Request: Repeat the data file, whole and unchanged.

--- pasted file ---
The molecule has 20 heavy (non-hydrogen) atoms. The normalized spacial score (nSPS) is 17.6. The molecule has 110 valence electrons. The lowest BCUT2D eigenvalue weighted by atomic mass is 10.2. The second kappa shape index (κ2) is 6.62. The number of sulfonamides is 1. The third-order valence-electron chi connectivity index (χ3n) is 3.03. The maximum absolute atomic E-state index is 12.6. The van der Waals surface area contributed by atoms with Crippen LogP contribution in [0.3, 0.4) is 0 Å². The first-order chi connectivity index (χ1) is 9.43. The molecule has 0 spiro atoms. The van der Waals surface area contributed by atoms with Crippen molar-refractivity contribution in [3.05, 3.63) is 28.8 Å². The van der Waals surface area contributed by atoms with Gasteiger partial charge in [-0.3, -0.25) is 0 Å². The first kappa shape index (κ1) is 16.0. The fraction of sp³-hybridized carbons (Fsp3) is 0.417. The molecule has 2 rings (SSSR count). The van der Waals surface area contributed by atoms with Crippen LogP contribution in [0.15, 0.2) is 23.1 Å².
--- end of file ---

The molecule has 20 heavy (non-hydrogen) atoms. The normalized spacial score (nSPS) is 17.6. The molecule has 110 valence electrons. The lowest BCUT2D eigenvalue weighted by atomic mass is 10.2. The second kappa shape index (κ2) is 6.62. The number of sulfonamides is 1. The third-order valence-electron chi connectivity index (χ3n) is 3.03. The maximum absolute atomic E-state index is 12.6. The van der Waals surface area contributed by atoms with Crippen LogP contribution in [0.3, 0.4) is 0 Å². The first-order chi connectivity index (χ1) is 9.43. The molecule has 0 spiro atoms. The van der Waals surface area contributed by atoms with Crippen molar-refractivity contribution in [3.05, 3.63) is 28.8 Å². The van der Waals surface area contributed by atoms with Gasteiger partial charge in [-0.3, -0.25) is 0 Å². The first kappa shape index (κ1) is 16.0. The fraction of sp³-hybridized carbons (Fsp3) is 0.417. The molecule has 2 rings (SSSR count). The van der Waals surface area contributed by atoms with Crippen LogP contribution in [0.15, 0.2) is 23.1 Å².